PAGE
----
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Hurricane Sally has been downgraded to a Category 1 storm after making landfall near Gulf Shores, Alabama, early Wednesday, but the National Hurricane Center is still warning of "life-threatening" and "catastrophic" flooding.

READ:

Gulf Coast Braces for Sally ]

Sally is expected to produce 8 to 12 inches more inches of rain through Wednesday afternoon, but higher levels are possible along and inland of the central Gulf Coast from west of Tallahassee, Florida.

Total rainfall is expected to reach 10 to 20 inches with isolated amounts of 35 inches, according to the center.

Pensacola, Florida, reported a storm surge of about five and a half feet. A section of the city's new Three-Mile Bridge has reportedly been knocked out. Videos circulating on social media have shown inundated roads, submerged cars and downed trees.

"On the forecast track, the center of Sally will move across the extreme western Florida panhandle and southeastern Alabama through early Thursday, move over central Georgia on Thursday, and move over South Carolina Thursday night," the National Hurricane Center predicts.

Sally, which is moving at a slow 5 miles per hour, should be downgraded to a tropical depression by Thursday morning, according to the center.

The hurricane made landfall as a Category 2 storm with winds of up to 105 mph. Maximum sustained winds on Wednesday morning decreased to 80 miles per hour.

READ:

Sally Becomes a Hurricane ]

There are over 270,000 customers without power in Alabama and more than 230,000 in Florida, according to a power outage tracker. The winds will have to die down before crews can venture out to make repairs, Florida. Gov. Ron DeSantis said, before predicting that more outages are likely.

"Hopefully you'll start to see some of the power crews in there as soon as the storm quiets down, hopefully as soon as tomorrow morning," DeSantis told The Weather Channel on Wednesday.

But Sally isn't the only Atlantic storm to keep an eye on.

Hurricane Teddy, which could reach Bermuda by Monday, rapidly intensified early Wednesday morning and could become a Category 4 storm.

MORE:

Climate Change Still Seen as Top Threat ]

"Additional strengthening is expected over the next couple of days, and Teddy could become a major hurricane by late tonight," the center said on Wednesday.

Paulette, a former hurricane which had passed over Bermuda, is now a post-tropical cyclone, while Tropical Storm Vicky is not an immediate threat to land. Three other disturbances are being monitored by the center.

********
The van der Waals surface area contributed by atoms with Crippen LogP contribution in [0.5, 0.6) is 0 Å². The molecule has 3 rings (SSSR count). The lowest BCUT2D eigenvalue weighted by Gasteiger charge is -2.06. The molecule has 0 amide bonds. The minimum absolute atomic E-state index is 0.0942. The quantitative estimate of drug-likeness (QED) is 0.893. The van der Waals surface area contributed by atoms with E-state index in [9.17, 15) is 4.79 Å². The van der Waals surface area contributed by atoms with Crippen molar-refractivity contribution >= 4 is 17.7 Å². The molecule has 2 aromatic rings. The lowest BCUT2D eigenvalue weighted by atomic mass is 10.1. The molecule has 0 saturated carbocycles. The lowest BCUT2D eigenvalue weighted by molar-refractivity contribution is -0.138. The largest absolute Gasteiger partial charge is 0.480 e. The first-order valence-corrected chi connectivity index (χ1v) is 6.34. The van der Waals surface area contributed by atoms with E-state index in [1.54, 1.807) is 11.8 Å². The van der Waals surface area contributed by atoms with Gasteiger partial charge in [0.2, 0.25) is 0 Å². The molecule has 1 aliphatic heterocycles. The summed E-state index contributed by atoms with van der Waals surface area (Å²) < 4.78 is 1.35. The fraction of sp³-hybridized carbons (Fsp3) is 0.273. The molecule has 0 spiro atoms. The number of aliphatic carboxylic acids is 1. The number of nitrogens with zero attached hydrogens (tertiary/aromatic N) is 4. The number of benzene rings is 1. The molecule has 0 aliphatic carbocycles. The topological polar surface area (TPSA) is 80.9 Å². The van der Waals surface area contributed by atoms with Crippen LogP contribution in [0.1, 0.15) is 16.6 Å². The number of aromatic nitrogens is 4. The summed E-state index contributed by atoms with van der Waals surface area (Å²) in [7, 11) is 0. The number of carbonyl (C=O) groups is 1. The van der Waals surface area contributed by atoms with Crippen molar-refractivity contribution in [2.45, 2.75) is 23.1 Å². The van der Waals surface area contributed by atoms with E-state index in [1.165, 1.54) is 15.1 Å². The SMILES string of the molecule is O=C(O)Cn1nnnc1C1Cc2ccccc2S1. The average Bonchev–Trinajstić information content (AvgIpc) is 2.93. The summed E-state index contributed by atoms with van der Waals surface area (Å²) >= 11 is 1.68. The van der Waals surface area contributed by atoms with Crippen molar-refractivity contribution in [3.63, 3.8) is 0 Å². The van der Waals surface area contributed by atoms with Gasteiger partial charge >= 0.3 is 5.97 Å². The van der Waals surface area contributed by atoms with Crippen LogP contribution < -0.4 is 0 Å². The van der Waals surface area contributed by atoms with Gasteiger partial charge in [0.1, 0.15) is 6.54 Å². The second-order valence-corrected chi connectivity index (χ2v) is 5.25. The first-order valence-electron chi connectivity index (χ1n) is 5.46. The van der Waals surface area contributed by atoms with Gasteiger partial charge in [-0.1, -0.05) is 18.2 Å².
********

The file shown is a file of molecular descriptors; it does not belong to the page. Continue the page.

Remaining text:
Cecelia Smith-Schoenwalder, Staff Writer

Cecelia Smith-Schoenwalder writes about space, science and the environment for U.S. News & ...  Read more

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Original 9, Hewitt, Raymond among nominees for tennis Hall

NEWPORT, R.I. (AP) — Billie Jean King and the other members of the Original 9 who laid the groundwork for the women’s professional tennis tour are the first group nominated together for the International Tennis Hall of Fame.

They join Jonas Bjorkman, Sergi Brugera, Juan Carlos Ferrero, Lleyton Hewitt, Lisa Raymond and the late Dennis Van der Meer on the ballot announced Monday for the Hall’s Class of 2021.

Wednesday is the 50th anniversary of when King, elected to the Hall in 1987 for her accomplishments on the court, and eight other players — Peaches Bartkowicz, Rosie Casals, Judy Dalton, Julie Heldman, Kerry Melville Reid, Kristy Pigeon, Nancy Richey and Valerie Ziegenfuss — signed $1 contracts to participate in the first women-only tennis tournament, taking a stand against the disparity in prize money between men and women at the time.

That group and Van der Meer, who advocated for a universal teaching method in tennis, were nominated in the Contributor Category. Van der Meer died last year.

The nominees in the Player Category are Raymond, an American who won 11 Grand Slam titles in doubles or mixed doubles; Hewitt, an Australian who won the U.S. Open in 2001 and Wimbledon in 2002 and was ranked No. 1; Ferrero, a Spaniard who won the 2003 French Open and reached No. 1; Bruguera, a Spaniard who won the French Open in 1993 and 1994; and Bjorkman, a Swede who won nine Grand Slam doubles titles and was ranked No. 1 in doubles.

The full ballot now goes to the official voting group — which includes tennis journalists, historians and Hall of Fame members — and fans can vote online in the Player Category from Oct. 1-25.

Inductees will be announced early next year; the induction ceremony is scheduled for July 17.

___

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